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Death Valley National Park
Washington National Parks

National Parks

Death Valley National Park

Wild flowers © Michelle Leco /
After an unusually wet spring, the valley floor erupts with wild flowers that have lain dormant for years.

Death Valley National Park is located about 200 miles (330 km) northeast of Los Angeles, California along the eastern border of California and Nevada. It is less than 50 miles east of the Sierra Nevada Mountains and lies wholly within its rain-shadow desert. Moisture coming off of the Pacific Ocean surrenders its precipitation to the upper elevations of the Sierra Nevada peaks, so very little moisture reaches Death Valley.

Death Valley is nearly 100 miles (165 km) long and varies in width from 6 miles (10 km) to over 15 miles (25 km). It is sheltered on both the East and the West by 5,000 (1500 m) to 10,000 foot (3000 m) high mountains. The floor of the valley receives less than two inches (5 cm) of rain per year. Clear blue skies without a cloud are normal in all seasons of the year.

One of the hottest places in North America

Since the valley is secluded between high mountain ridges, it is well sheltered from any cooling breezes. The nearly incessant sunshine typically heats the valley floor and its rocky walls to high temperatures. During July and August, daytime temperatures of 130° F (50° C) are not uncommon, while it seldom cools below 100 degrees (38 C) at night. The best season to visit Death Valley is in December or January when daytime temperatures are typically a very pleasant 65 – 70 degrees (18 – 21 C).

Several bands of migrant Native Americans have long used this valley as their winter residence, migrating to higher altitudes during the hot summer months and returning to the warmer valley during the winter. A small Shoshone Indian Reservation is currently located at Furnace Creek.

History of Death Valley

Sand dunes © Michelle Leco /
The Sand Dunes near Stovepipe Wells are a favorite place for visitors to explore and take in the scenery.

Death Valley received its name in 1849, when a wagon train of overland immigrants headed for California became lost in the valley for several weeks. They had to burn their wagons and cook their oxen to survive. At least one of them perished in the valley. When they finally hiked their way out, one of the women reputedly said, “Goodbye Death Valley”, and the name stuck.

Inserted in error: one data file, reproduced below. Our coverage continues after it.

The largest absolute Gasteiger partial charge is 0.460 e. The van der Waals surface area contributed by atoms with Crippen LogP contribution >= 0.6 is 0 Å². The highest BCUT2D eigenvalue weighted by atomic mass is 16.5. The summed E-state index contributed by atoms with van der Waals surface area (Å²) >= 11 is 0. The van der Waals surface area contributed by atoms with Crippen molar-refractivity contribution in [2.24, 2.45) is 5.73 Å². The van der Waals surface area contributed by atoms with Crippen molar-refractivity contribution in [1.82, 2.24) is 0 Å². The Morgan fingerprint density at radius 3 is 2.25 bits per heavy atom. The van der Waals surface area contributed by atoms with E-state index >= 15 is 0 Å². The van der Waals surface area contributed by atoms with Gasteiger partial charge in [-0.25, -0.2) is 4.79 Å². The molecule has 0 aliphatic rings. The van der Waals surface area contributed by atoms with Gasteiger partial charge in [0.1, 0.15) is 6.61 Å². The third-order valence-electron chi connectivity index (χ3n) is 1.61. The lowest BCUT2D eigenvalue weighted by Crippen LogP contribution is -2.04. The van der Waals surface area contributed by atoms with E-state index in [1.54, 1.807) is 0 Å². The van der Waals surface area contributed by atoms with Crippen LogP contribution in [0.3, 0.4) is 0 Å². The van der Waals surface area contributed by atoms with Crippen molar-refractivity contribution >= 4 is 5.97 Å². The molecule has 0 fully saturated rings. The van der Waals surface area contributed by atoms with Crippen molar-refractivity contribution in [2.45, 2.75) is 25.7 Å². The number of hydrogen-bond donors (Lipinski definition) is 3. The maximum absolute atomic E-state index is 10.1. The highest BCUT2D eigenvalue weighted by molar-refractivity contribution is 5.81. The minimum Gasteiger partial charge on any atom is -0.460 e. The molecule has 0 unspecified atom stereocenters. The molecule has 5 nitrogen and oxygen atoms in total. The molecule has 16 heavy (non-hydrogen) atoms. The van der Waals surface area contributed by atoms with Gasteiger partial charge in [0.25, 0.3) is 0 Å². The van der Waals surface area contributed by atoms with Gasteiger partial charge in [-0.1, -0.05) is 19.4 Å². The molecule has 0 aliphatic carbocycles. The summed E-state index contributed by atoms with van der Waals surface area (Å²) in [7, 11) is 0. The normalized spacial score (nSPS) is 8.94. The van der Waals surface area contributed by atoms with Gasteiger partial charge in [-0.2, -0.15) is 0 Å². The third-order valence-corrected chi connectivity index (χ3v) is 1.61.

Afterwards, Death Valley was probed by intrepid prospectors seeking gold, silver and other valuable minerals. It eventually supported several borax mines that used huge wagons drawn by teams of twenty mules to haul the refined mineral 165 miles to the nearest railroad. These operations eventually proved uneconomic and were abandoned.

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Driving to Death Valley

You can drive to Death Valley from Los Angeles by taking Route 395 north along the eastern side of the Sierra Nevada Mountains, then turning east on Route 190 into Death Valley. It is about 220 miles and will take at least five hours.

You can drive from Las Vegas to Death Valley in just a bit over two hours by going through Pahrump and Death Valley Junction to route 190. Either way, make sure you have a full tank of fuel and plenty of drinking water before you venture into this desolate land.

Death Valley Junction is a nearly abandoned borax mining town with a population of only 3. It is home of the famous Amargosa Opera House resurrected by the New York ballerina Marta Bennet who fell in love with this almost ghost town in 1966. She reconstructed the theater with her own hands, and has conducted weekly theatrical performances in the desert for over forty years.

Accommodations in the Park

The only facilities located within Death Valley National Park are located at Furnace Creek and at Stovepipe Wells. Fuel, accommodations, food and limited supplies are available at both locations, but the prices can be rather high. Outside of the park, the nearest accommodations, food and fuel are at Panamint Springs, just outside the Western entry and in the Amargosa Valley about 35 miles east of the park. A much wider selection is available in Pahrump 60 miles southeast of the park.

Camping is available at various locations in the park. Some of the campsites are closed during the hottest months, but a few are open year round. Camping in Death Valley during the summer can be quite challenging when you realize that butter, chocolate and even wax candles often liquefy at daytime temperatures.

Bad Water © Michelle Leco /
Visitors follow the board walk into Bad Water.

Beautiful scenery

This extremely hot and forbidding land can be strangely beautiful. A small area of open sand dunes near Stovepipe Wells has a classical desert landscape. Near Bad Water, which at 282 feet below sea level is the lowest point in the Western Hemisphere, the broad flat floor of the valley glistens with immense plains of gleaming white salt. In stark contrast, Furnace Creek offers an oasis of green mesquite shrubs and lofty date palms.

Artists Drive and Golden Canyon display multihued vistas of mineral deposits exposed on parched and eroded canyon walls. A drive to Dante’s Peak, attainable via a twenty mile journey over unpaved road, offers a vista of the entire valley from its 5,700 foot (1750 m) summit.

Within Death Valley National Park, there are a number of isolated roads and hiking trails open to sightseers and adventuresome explorers. You can easily drive or hike into the less accessible regions of the park that are seldom seen by tourists. Just remember, in this land, it is wise to always be aware of your fuel gauge and to carry plenty of drinking water.

Written by: Mike Leco
Top Photo Credit: © Urban
Photo Description: Death Valley